Its taste and texture reminds me of the sweet and silky semolina pudding my mom used to make when I was little.
Frangollo, a Canarian Dessert
You can find this treat pretty often on a ‘menu del dia’ or lunch menu when you visit the Canary Islands. I haven’t seen it that often in Tenerife however but more in Gran Canaria.
And I love it to bits because it reminds me of my childhood. So then when I came across this small bag of frangollo millet flour in my local Mercadona supermarket I just wanted to recreate that lovely Canarian dessert myself at home.
And it turned out just fine, like I remembered it. I did give it my own little personal touch and topped the frangollo with some toasted shaved almonds and raisins.
Caramel Sauce forFrangollo
I sometimes also make a quick 5 minute caramel sauce that consists of melted brown, sugar, milk, water and butter. Just combine these ingredients in small saucepan, place it over medium-low heat until the butter and brown sugar have dissolved.
Then turn the heat lower and let the brown sugar sauce simmer until you end up with a smooth and sweet sauce. That brown sugar flavor goes extremely well with the almonds in the frangollo pudding by the way.
Do you love Canarian recipes?
Frangollo, a typical Canarian dessert that contains millet flour, almonds, lemon zest and raisins! You will love this one...
- 1 cup whole milk (240 ml)
- 1 ½ oz caster sugar (45 g)
- 1 ½ oz frangollo (millet) flour (45 g)
- 1 oz unsalted butter (28 g)
- 1 oz almond meal (28 g)
- ½ oz raisins (14 g), chopped
- 2 thick slices lemon zest
- ground cinnamon
- 1 egg yolk
1. Pour the milk in a medium saucepan. Also add the butter, sugar, lemon zest and a pinch of salt and cinnamon.
2. Place the pan over medium-low heat until it simmers lightly. Warm the milk for about 10 minutes. Stir regularly until the sugar and butter have dissolved Let the milk and other ingredients infuse. You really want that lemon rind to flavor the milk. Then remove the lemon rind and add the frangollo flour.
3. Turn the heat to medium-high and stir well until the flour has dissolved into the milk. Quickly stir in the egg yolk.
4. Also add the chopped raisins and almond meal.
5. Give the frangollo a very good stir. Then turn the heat lower, cover the pan and let the frangollo cook and thicken for about 8 to 10 minutes or until it is nice and thick. Stir regularly, make sure the bottom doesn’t burn. Once the frangollo is thick and silky, pour it into small glasses or ramekins. Serve lukewarm or let it cool down fully. Sprinkle with toasted almonds, extra raisins and a pinch of cinnamon.
Frangollo & Canarian desserts
Do you know other Canarian desserts?
Maybe you’ve heard of bienmesabe, a thick sugary mixture of almonds and honey ? A few weeks ago we visited another Canarian island called La Palma. There we ate Principe Alberto pretty much every evening which is a lush chocolate and almond mousse.
Truchas canarias are also a popular treat, especially around Christmas: they are stuffed pastry pockets with lovely sweet threaded pumpkin jam in it (cabello de ángel). You might also find versions of this treat with sweet potato in it sometimes but I’ve never tried those before.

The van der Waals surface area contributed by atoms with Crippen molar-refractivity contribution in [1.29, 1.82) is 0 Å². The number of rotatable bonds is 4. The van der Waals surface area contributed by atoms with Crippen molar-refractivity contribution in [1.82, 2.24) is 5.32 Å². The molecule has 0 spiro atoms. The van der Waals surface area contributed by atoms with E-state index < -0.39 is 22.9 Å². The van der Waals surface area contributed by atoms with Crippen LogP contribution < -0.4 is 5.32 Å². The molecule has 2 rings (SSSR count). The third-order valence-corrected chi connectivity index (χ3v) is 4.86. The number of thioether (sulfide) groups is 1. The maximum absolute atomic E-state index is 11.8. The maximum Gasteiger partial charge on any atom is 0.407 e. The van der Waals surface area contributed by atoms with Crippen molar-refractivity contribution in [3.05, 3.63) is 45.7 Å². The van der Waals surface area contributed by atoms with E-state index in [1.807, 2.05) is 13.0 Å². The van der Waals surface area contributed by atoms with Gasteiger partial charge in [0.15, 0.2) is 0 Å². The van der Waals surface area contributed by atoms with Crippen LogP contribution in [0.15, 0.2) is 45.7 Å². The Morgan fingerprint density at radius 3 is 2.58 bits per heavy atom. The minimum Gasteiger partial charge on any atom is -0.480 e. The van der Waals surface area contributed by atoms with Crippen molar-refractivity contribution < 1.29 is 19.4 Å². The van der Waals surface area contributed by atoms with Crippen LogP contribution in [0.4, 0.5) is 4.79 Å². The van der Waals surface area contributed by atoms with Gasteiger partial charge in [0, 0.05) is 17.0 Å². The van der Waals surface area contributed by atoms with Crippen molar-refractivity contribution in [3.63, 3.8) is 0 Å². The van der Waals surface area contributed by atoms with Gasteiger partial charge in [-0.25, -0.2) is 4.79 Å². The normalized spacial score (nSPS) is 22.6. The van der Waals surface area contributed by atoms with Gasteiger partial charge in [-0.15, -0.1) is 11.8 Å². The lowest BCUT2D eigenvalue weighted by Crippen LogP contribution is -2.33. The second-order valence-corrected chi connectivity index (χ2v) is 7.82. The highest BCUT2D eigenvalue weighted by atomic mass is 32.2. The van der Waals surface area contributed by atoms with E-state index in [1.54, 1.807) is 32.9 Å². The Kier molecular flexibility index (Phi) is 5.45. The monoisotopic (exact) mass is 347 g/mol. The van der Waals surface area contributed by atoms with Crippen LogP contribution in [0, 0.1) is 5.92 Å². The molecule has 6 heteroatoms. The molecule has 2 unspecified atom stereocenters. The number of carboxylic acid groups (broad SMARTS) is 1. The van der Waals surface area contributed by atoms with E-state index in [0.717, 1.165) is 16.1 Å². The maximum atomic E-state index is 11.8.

And do you know Rosquetes: fried pastry rings that are usually sprinkled with lots of icing sugar.
But one of my absolute favorite Canarian desserts is mousse de gofio.
That’s a creamy mixture that contains whipped cream, eggs, sugar, almonds, cinnamon and gofio. Now gofio is a type of wheat from Tenerife. I love to make escaldón de gofio, a side dish that consists of gofio wheat flour and fish stock.
You can find small instant gofio mousse bags in supermarkets here to which you only have to add milk. There’s this ice cream parlour in Adeje, Tenerife where you can also order gofio ice cream with honey, absolutely delicious!
What is millet flour?
Millet is gluten free!
And it’s also rich in fiber, iron, calcium, and B vitamins. Millet grains are small in size and round. They are just a tad bigger than quinoa. In fact while I am doing some research about millet, I just realised that my mom actually used to prepare millet when we were little.
We would call it ‘gierst’ in Flemish. And yes, I did like it back then. If I’m not mistaken, we would eat cooked millet long before we knew what quinoa was.
The millet that my mom used to cook was yellow. But millet can also be paler in color, and even red. It allegedly contains more nutrients than rice and wheat.
Millet it a very old grain.
It originally comes from Africa and Asia where people have been cultivating and harvesting it for centuries. It even goes as far as prehistoric times. Ancient civilizations grew it. Nowadays you find millet in Africa, Asia, India and Eastern countries as a food grain and cereal crop.
The millet flour that I use for this dessert however is one that contains a coarser maize flour. It’s not the pure white cornflour you might have in your pantry. I’d say it’s a mixture of the white extremely fine maize flour and coarser ground corn because it’s got these small yellow specs in it.
So could I use plain cornflour to make Canarian frangollo?
Yes you can. Because if you ask me, the lightly grainy texture that the frangollo has, is mainly thanks to the ground almonds. And not the typical frangollo maize flour.
I’m sure you will love it…